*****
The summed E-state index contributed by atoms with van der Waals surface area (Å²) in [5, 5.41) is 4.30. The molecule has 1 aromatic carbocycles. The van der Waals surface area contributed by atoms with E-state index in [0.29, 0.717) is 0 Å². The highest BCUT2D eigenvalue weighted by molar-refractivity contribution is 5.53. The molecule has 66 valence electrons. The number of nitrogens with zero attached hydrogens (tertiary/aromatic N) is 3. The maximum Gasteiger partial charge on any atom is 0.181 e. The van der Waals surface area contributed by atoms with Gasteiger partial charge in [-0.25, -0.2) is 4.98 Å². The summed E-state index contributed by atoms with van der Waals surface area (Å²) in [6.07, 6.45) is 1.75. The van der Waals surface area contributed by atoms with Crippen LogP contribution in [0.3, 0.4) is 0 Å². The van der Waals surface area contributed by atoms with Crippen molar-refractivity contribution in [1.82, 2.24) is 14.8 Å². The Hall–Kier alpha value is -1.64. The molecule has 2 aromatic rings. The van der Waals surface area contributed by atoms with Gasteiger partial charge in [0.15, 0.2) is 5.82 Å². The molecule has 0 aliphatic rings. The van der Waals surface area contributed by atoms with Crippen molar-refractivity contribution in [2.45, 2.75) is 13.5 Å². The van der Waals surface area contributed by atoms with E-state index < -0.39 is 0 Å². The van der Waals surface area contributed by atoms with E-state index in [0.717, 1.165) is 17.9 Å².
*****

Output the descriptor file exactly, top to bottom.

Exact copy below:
The summed E-state index contributed by atoms with van der Waals surface area (Å²) in [5, 5.41) is 4.30. The molecule has 1 aromatic carbocycles. The van der Waals surface area contributed by atoms with E-state index in [0.29, 0.717) is 0 Å². The highest BCUT2D eigenvalue weighted by molar-refractivity contribution is 5.53. The molecule has 66 valence electrons. The number of nitrogens with zero attached hydrogens (tertiary/aromatic N) is 3. The maximum Gasteiger partial charge on any atom is 0.181 e. The van der Waals surface area contributed by atoms with Gasteiger partial charge in [-0.25, -0.2) is 4.98 Å². The summed E-state index contributed by atoms with van der Waals surface area (Å²) in [6.07, 6.45) is 1.75. The van der Waals surface area contributed by atoms with Crippen LogP contribution in [0.3, 0.4) is 0 Å². The van der Waals surface area contributed by atoms with Crippen molar-refractivity contribution in [1.82, 2.24) is 14.8 Å². The Hall–Kier alpha value is -1.64. The molecule has 2 aromatic rings. The van der Waals surface area contributed by atoms with Gasteiger partial charge in [0.15, 0.2) is 5.82 Å². The molecule has 0 aliphatic rings. The van der Waals surface area contributed by atoms with Crippen molar-refractivity contribution in [2.45, 2.75) is 13.5 Å². The van der Waals surface area contributed by atoms with E-state index < -0.39 is 0 Å². The van der Waals surface area contributed by atoms with E-state index in [0.717, 1.165) is 17.9 Å².